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Event Details

Up-close and Personal: Curators’ Treasures

Wednesday, 5 August 2020 , 18:00 to 19:30
Oriental Museum

Join us as curators from various museums and art galleries in England discuss the stories behind their favourite Japanese objects, in this free on-line seminar, organised through the Japan Foundation. Booking essential.

After nearly 3 months of enduring lockdown, museums and galleries in some parts of the UK are finally being given the go ahead to reopen and welcome visitors. Treasures will once again see the light of the day, inviting the curiosity of their viewers. Despite the great efforts of their curators, it is a common fact that each displayed object comprises only a part of a museum’s entire collection. For Japanese collections, this sometimes means that many fascinating objects may not have their chance to be shown often, however curators look for ways to make them accessible to audiences through store visits, talks, publications and online presentations.

In light of this, and reflecting on current circumstances, the Japan Foundation has invited a number of curators from various museums and art galleries in England to introduce their "favourite Japanese objects" which you may have never come across before, in this on-line seminar. These curators are Janet Boston, Rosie Gnatiuk, Clare Pollard, Kate Newnham, and Rachel Barclay. From antiquity to modern design, they will explain the reasons for their love as well as reveal the story of the objects which you may never have known otherwise.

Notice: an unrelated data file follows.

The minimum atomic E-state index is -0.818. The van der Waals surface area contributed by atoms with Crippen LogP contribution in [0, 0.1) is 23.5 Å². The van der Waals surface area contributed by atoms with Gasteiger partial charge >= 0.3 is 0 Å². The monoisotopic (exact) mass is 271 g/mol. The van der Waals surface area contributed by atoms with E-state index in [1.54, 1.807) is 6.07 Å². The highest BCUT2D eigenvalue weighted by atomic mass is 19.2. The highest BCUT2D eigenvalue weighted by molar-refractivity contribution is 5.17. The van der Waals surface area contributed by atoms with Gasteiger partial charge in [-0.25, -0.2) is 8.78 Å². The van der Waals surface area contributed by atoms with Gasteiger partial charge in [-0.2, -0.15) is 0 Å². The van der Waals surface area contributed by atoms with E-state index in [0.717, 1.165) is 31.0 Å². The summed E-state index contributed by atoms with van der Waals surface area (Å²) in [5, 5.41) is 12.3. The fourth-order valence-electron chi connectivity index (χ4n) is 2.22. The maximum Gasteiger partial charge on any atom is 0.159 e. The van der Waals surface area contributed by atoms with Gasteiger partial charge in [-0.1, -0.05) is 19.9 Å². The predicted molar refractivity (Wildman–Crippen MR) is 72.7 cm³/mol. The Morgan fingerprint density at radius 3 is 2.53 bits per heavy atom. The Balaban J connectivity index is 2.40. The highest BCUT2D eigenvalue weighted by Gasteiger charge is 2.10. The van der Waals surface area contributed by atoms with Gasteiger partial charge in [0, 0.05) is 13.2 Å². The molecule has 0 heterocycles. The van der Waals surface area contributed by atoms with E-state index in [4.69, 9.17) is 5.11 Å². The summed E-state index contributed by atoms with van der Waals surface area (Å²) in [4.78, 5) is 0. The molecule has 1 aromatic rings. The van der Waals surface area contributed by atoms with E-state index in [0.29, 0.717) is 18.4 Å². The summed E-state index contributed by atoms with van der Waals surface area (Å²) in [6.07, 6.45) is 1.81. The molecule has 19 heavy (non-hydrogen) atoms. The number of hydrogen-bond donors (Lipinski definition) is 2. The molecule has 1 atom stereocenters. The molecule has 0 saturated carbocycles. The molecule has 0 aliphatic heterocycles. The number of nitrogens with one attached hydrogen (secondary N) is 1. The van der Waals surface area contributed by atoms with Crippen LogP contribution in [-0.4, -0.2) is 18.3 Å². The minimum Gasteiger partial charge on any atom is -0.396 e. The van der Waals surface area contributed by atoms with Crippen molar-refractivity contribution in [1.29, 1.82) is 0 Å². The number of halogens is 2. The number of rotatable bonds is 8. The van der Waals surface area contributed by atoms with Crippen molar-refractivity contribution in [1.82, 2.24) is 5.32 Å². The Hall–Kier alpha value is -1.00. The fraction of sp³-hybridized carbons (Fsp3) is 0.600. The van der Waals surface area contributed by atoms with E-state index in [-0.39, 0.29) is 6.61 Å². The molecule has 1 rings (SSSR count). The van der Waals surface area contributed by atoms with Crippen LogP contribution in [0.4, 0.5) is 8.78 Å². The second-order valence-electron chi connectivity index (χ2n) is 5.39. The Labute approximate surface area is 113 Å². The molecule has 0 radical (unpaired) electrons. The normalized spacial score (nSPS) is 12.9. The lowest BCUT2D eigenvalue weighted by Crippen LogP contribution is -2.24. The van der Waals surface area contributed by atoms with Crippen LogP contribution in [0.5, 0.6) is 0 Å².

Further, together with Yoshi Miki, who has done extensive research on Japanese collections in the UK, as moderator, they will discuss the ways in which objects of Japanese culture in museums and galleries, including their favourites, should be made the most of in the scope of the coming "new normal".

Join us to hear these curators’ passion and to consider together the ways in which we should cherish our treasures.

Book your place through Eventbrite.

Image credit: The Battle of Komaki: Kato Kiyomasa and Honda Tadakatsu, 1899, by Chikanobu Yōshū